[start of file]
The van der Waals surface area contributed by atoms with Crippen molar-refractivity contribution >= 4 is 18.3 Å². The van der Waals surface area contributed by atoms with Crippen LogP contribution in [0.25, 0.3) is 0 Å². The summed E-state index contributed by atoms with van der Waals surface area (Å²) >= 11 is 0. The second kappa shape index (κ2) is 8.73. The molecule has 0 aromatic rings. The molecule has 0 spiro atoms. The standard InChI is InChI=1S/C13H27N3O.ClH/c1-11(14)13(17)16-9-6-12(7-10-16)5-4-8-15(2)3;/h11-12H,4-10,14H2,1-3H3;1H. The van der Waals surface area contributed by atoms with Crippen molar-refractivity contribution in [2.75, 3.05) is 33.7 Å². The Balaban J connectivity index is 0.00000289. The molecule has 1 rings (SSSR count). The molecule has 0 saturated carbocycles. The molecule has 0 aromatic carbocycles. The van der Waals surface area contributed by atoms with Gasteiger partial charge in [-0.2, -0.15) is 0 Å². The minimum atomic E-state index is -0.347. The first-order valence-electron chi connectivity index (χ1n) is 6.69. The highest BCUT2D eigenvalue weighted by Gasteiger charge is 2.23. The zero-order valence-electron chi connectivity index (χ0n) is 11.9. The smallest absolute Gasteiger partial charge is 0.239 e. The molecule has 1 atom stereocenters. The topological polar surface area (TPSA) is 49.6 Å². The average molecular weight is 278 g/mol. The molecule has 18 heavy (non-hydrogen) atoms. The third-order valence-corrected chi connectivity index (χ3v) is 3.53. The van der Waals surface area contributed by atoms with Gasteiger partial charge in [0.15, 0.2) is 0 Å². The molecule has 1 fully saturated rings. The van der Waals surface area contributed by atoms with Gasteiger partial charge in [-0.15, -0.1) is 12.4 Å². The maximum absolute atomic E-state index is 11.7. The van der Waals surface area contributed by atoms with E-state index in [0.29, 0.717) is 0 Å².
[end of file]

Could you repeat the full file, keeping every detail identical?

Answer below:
The van der Waals surface area contributed by atoms with Crippen molar-refractivity contribution >= 4 is 18.3 Å². The van der Waals surface area contributed by atoms with Crippen LogP contribution in [0.25, 0.3) is 0 Å². The summed E-state index contributed by atoms with van der Waals surface area (Å²) >= 11 is 0. The second kappa shape index (κ2) is 8.73. The molecule has 0 aromatic rings. The molecule has 0 spiro atoms. The standard InChI is InChI=1S/C13H27N3O.ClH/c1-11(14)13(17)16-9-6-12(7-10-16)5-4-8-15(2)3;/h11-12H,4-10,14H2,1-3H3;1H. The van der Waals surface area contributed by atoms with Crippen molar-refractivity contribution in [2.75, 3.05) is 33.7 Å². The Balaban J connectivity index is 0.00000289. The molecule has 1 rings (SSSR count). The molecule has 0 saturated carbocycles. The molecule has 0 aromatic carbocycles. The van der Waals surface area contributed by atoms with Gasteiger partial charge in [-0.2, -0.15) is 0 Å². The minimum atomic E-state index is -0.347. The first-order valence-electron chi connectivity index (χ1n) is 6.69. The highest BCUT2D eigenvalue weighted by Gasteiger charge is 2.23. The zero-order valence-electron chi connectivity index (χ0n) is 11.9. The smallest absolute Gasteiger partial charge is 0.239 e. The molecule has 1 atom stereocenters. The topological polar surface area (TPSA) is 49.6 Å². The average molecular weight is 278 g/mol. The molecule has 18 heavy (non-hydrogen) atoms. The third-order valence-corrected chi connectivity index (χ3v) is 3.53. The van der Waals surface area contributed by atoms with Gasteiger partial charge in [0.15, 0.2) is 0 Å². The molecule has 1 fully saturated rings. The van der Waals surface area contributed by atoms with Gasteiger partial charge in [-0.15, -0.1) is 12.4 Å². The maximum absolute atomic E-state index is 11.7. The van der Waals surface area contributed by atoms with E-state index in [0.29, 0.717) is 0 Å².